I will remember the works of the LORD: surely I will remember thy wonders of old. Psalm 77:11-12


(video below)

Free shipping all month at Amazon

Yesterday I got up at the insane hour of 3:45 AM to hit some early sales.   Eldest and I were in and out of Target by 5:30 AM– pretty good shopping there. Next we hit Shopko, Home Depot, and JCPenneys.  We fit in a stop at Moxie Java too.  A productive morning and one that netted me some great deals, but left me whipped by bedtime. Part of that exhaustion may have been related to my 4 hour wrapping session in the afternoon! 🙂 But I’m glad that a lot of the rest of my shopping can be done online.

The other day I signed up for a free month of Amazon prime. OK, I’m already a sucker for amazon, but this makes online Christmas shopping even more appealing.  Amazon prime gives you free 2-day shipping on all orders before Christmas, no matter the size of the order.  (Thanks, Money Saving Mom!)  Just be sure to go to your account page after signing up and click on “Do Not Upgrade”.  That way your one-month membership will automatically end after the trial period with nothing ever billed to you.

I’ve been given a few books to read recently that you might be interested in if you are a book-giver. First up is Pearl Girls:  Encountering Grit, Experiencing Grace. This is a collection of stories by a variety of writers, women who found that the incredibly difficult experience in their lives were used by God to bring great blessing. My daughter and I both read this book, and found it to be both interesting and encouraging.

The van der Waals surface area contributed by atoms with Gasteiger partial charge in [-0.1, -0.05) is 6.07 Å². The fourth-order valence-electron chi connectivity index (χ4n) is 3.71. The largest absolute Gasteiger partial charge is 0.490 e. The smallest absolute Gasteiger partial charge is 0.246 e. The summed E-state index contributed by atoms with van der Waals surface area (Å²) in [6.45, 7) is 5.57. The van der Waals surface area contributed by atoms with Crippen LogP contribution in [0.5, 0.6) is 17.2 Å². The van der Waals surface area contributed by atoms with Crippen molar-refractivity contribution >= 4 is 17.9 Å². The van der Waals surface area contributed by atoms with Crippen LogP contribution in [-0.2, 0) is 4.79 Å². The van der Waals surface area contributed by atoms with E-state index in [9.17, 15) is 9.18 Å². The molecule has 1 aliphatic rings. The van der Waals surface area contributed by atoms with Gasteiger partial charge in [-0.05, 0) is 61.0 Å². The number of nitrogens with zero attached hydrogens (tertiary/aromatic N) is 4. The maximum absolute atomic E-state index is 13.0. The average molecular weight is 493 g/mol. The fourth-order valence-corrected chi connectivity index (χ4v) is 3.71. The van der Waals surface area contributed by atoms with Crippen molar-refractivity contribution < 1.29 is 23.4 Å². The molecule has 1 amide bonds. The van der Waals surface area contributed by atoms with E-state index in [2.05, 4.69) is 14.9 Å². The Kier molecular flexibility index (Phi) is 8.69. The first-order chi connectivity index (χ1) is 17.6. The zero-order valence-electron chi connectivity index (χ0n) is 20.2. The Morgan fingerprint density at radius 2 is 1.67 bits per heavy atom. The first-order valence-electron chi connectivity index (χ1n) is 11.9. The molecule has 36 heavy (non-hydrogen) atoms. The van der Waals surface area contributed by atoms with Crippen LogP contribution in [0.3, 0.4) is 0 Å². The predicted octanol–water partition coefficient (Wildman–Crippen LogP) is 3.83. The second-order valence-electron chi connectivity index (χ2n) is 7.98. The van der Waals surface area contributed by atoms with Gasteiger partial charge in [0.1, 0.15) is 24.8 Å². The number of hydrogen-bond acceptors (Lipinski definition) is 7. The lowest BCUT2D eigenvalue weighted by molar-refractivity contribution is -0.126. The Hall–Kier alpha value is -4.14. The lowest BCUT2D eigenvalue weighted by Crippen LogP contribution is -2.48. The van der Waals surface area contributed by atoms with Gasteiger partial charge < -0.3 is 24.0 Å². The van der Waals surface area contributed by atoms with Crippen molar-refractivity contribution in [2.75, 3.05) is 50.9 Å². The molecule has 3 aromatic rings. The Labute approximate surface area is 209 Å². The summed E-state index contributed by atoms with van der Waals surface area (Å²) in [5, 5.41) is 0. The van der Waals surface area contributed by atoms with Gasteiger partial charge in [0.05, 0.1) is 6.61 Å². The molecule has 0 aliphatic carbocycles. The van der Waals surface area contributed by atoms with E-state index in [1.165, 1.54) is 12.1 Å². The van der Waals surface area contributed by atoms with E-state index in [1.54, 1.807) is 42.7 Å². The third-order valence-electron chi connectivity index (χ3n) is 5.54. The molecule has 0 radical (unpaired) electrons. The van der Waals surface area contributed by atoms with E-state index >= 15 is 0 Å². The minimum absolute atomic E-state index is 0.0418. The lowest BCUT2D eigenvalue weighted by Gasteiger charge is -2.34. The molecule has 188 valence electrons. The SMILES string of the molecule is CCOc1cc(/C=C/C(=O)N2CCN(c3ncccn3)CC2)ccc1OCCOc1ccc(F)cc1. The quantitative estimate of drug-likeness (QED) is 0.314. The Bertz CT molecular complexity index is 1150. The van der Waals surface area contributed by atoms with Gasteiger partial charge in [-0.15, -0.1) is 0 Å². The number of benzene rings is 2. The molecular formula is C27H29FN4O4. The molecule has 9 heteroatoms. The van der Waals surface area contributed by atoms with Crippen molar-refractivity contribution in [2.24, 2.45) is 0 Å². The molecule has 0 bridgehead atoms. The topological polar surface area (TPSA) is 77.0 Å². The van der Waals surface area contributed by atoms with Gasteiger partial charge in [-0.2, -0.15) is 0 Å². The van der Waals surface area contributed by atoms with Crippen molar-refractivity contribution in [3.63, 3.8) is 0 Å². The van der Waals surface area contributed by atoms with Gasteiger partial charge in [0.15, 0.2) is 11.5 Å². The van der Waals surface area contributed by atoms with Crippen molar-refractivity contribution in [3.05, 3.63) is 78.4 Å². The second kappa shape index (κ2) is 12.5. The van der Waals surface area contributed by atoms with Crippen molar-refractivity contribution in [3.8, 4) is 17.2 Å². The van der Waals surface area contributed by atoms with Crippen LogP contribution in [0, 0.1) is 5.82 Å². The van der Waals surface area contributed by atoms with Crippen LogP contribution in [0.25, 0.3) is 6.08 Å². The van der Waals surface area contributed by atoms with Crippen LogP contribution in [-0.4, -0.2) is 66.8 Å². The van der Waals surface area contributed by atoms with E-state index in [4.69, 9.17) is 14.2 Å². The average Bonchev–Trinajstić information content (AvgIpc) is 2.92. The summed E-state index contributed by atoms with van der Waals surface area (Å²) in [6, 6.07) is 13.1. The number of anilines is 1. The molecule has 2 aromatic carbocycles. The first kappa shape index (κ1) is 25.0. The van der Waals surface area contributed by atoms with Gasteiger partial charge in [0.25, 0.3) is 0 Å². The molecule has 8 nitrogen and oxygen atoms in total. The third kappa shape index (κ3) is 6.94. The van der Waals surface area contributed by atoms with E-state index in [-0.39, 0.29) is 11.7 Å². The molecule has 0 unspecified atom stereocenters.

Another book that I read recently is one I actually bought for myself. It is called The Hole in Our Gospel and is written by Richard Stearns, the president of World Vision. Very worth the read, it talks about the disconnect between faith and actions in the lives of many of us as Christians. He includes himself in that group. The story of how his life turned around is at the heart of the book, and is both humble and humbling. Left me wondering what else I could do the be an encouragement and a help in the lives of those around me.

Oh, and here’s one more amazon deal: A subscription to REAL SIMPLE magazine for $5. Now — being honest here– I personally find that REAL SIMPLE magazine is not quite frugal enough for my budget. But I can think of a person or two on my list that it would suit to a T. So I wanted to toss this sale out there in case it suits someone on your Christmas list as well.


Photocredit: Israel Shirk

Come, ye thankful people, come,

Raise the song of harvest home;

All is safely gathered in,

Ere the winter storms begin.

God our Maker doth provide

For our wants to be supplied;

Come to God’s own temple, come,

Raise the song of harvest home.